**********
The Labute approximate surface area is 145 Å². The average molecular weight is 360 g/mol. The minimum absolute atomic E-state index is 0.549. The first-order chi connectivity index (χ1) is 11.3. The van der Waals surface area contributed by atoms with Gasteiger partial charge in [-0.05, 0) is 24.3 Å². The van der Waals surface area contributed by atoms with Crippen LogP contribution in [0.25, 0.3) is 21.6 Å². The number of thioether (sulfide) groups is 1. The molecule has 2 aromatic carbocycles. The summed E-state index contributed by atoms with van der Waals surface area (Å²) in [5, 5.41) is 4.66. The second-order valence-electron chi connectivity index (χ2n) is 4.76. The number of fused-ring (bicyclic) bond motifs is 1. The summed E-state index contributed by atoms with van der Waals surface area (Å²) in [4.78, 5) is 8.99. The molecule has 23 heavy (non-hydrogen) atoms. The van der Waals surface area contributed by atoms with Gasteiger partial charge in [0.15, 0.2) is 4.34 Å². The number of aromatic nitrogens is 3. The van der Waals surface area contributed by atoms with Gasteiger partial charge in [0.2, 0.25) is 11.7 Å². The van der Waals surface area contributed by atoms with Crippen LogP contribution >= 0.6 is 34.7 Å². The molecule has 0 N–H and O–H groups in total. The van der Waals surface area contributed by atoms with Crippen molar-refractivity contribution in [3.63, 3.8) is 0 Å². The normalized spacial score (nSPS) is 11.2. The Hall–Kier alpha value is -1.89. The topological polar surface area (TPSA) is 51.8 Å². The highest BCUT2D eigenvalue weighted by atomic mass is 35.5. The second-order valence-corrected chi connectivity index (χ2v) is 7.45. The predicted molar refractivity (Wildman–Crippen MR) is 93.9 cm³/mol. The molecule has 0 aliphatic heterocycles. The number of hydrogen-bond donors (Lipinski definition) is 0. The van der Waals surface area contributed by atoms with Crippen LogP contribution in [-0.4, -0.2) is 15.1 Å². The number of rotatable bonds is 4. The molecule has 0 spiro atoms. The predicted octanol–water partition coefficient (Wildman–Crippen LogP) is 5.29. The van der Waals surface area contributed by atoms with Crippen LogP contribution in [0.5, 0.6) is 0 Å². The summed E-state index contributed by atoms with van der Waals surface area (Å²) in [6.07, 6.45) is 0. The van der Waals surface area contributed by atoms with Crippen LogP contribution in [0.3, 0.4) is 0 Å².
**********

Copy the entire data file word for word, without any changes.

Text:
The Labute approximate surface area is 145 Å². The average molecular weight is 360 g/mol. The minimum absolute atomic E-state index is 0.549. The first-order chi connectivity index (χ1) is 11.3. The van der Waals surface area contributed by atoms with Gasteiger partial charge in [-0.05, 0) is 24.3 Å². The van der Waals surface area contributed by atoms with Crippen LogP contribution in [0.25, 0.3) is 21.6 Å². The number of thioether (sulfide) groups is 1. The molecule has 2 aromatic carbocycles. The summed E-state index contributed by atoms with van der Waals surface area (Å²) in [5, 5.41) is 4.66. The second-order valence-electron chi connectivity index (χ2n) is 4.76. The number of fused-ring (bicyclic) bond motifs is 1. The summed E-state index contributed by atoms with van der Waals surface area (Å²) in [4.78, 5) is 8.99. The molecule has 23 heavy (non-hydrogen) atoms. The van der Waals surface area contributed by atoms with Gasteiger partial charge in [0.15, 0.2) is 4.34 Å². The number of aromatic nitrogens is 3. The van der Waals surface area contributed by atoms with Gasteiger partial charge in [0.2, 0.25) is 11.7 Å². The van der Waals surface area contributed by atoms with Crippen LogP contribution >= 0.6 is 34.7 Å². The molecule has 0 N–H and O–H groups in total. The van der Waals surface area contributed by atoms with Crippen molar-refractivity contribution in [3.63, 3.8) is 0 Å². The normalized spacial score (nSPS) is 11.2. The Hall–Kier alpha value is -1.89. The topological polar surface area (TPSA) is 51.8 Å². The highest BCUT2D eigenvalue weighted by atomic mass is 35.5. The second-order valence-corrected chi connectivity index (χ2v) is 7.45. The predicted molar refractivity (Wildman–Crippen MR) is 93.9 cm³/mol. The molecule has 0 aliphatic heterocycles. The number of hydrogen-bond donors (Lipinski definition) is 0. The van der Waals surface area contributed by atoms with Crippen LogP contribution in [-0.4, -0.2) is 15.1 Å². The number of rotatable bonds is 4. The molecule has 0 spiro atoms. The predicted octanol–water partition coefficient (Wildman–Crippen LogP) is 5.29. The van der Waals surface area contributed by atoms with Crippen LogP contribution in [0.5, 0.6) is 0 Å². The summed E-state index contributed by atoms with van der Waals surface area (Å²) in [6.07, 6.45) is 0. The van der Waals surface area contributed by atoms with Crippen LogP contribution in [0.3, 0.4) is 0 Å².